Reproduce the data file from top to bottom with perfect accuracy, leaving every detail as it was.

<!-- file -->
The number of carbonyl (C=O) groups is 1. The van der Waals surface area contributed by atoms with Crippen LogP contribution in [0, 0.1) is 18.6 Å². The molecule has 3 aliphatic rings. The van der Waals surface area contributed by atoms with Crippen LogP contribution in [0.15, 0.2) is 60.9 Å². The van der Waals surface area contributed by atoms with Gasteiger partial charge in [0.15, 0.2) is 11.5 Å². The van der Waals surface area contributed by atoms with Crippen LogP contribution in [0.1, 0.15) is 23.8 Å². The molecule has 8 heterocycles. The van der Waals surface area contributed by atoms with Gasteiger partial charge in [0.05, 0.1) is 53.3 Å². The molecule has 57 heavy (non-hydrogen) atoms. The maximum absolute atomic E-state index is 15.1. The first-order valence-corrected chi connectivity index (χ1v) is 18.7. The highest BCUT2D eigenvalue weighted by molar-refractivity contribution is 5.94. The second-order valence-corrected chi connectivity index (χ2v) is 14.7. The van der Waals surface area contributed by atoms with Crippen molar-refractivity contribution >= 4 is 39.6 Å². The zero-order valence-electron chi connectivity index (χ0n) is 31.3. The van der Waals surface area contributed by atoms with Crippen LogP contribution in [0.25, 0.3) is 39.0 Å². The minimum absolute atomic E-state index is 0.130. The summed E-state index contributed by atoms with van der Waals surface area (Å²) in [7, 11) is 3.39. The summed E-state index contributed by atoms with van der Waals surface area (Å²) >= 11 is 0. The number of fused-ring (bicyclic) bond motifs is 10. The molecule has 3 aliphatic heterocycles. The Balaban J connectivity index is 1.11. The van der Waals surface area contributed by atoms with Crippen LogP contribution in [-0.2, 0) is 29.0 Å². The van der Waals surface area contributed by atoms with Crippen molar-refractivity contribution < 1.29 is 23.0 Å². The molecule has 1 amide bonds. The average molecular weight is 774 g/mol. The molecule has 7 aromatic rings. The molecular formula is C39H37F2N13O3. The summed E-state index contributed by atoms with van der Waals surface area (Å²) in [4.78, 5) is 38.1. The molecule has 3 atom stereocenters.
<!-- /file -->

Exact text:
The number of carbonyl (C=O) groups is 1. The van der Waals surface area contributed by atoms with Crippen LogP contribution in [0, 0.1) is 18.6 Å². The molecule has 3 aliphatic rings. The van der Waals surface area contributed by atoms with Crippen LogP contribution in [0.15, 0.2) is 60.9 Å². The van der Waals surface area contributed by atoms with Gasteiger partial charge in [0.15, 0.2) is 11.5 Å². The van der Waals surface area contributed by atoms with Crippen LogP contribution in [0.1, 0.15) is 23.8 Å². The molecule has 8 heterocycles. The van der Waals surface area contributed by atoms with Gasteiger partial charge in [0.05, 0.1) is 53.3 Å². The molecule has 57 heavy (non-hydrogen) atoms. The maximum absolute atomic E-state index is 15.1. The first-order valence-corrected chi connectivity index (χ1v) is 18.7. The highest BCUT2D eigenvalue weighted by molar-refractivity contribution is 5.94. The second-order valence-corrected chi connectivity index (χ2v) is 14.7. The van der Waals surface area contributed by atoms with Crippen molar-refractivity contribution >= 4 is 39.6 Å². The zero-order valence-electron chi connectivity index (χ0n) is 31.3. The van der Waals surface area contributed by atoms with Crippen LogP contribution in [0.25, 0.3) is 39.0 Å². The minimum absolute atomic E-state index is 0.130. The summed E-state index contributed by atoms with van der Waals surface area (Å²) in [7, 11) is 3.39. The summed E-state index contributed by atoms with van der Waals surface area (Å²) >= 11 is 0. The number of fused-ring (bicyclic) bond motifs is 10. The molecule has 3 aliphatic heterocycles. The Balaban J connectivity index is 1.11. The van der Waals surface area contributed by atoms with Crippen LogP contribution in [-0.2, 0) is 29.0 Å². The van der Waals surface area contributed by atoms with Crippen molar-refractivity contribution < 1.29 is 23.0 Å². The molecule has 1 amide bonds. The average molecular weight is 774 g/mol. The molecule has 7 aromatic rings. The molecular formula is C39H37F2N13O3. The summed E-state index contributed by atoms with van der Waals surface area (Å²) in [4.78, 5) is 38.1. The molecule has 3 atom stereocenters.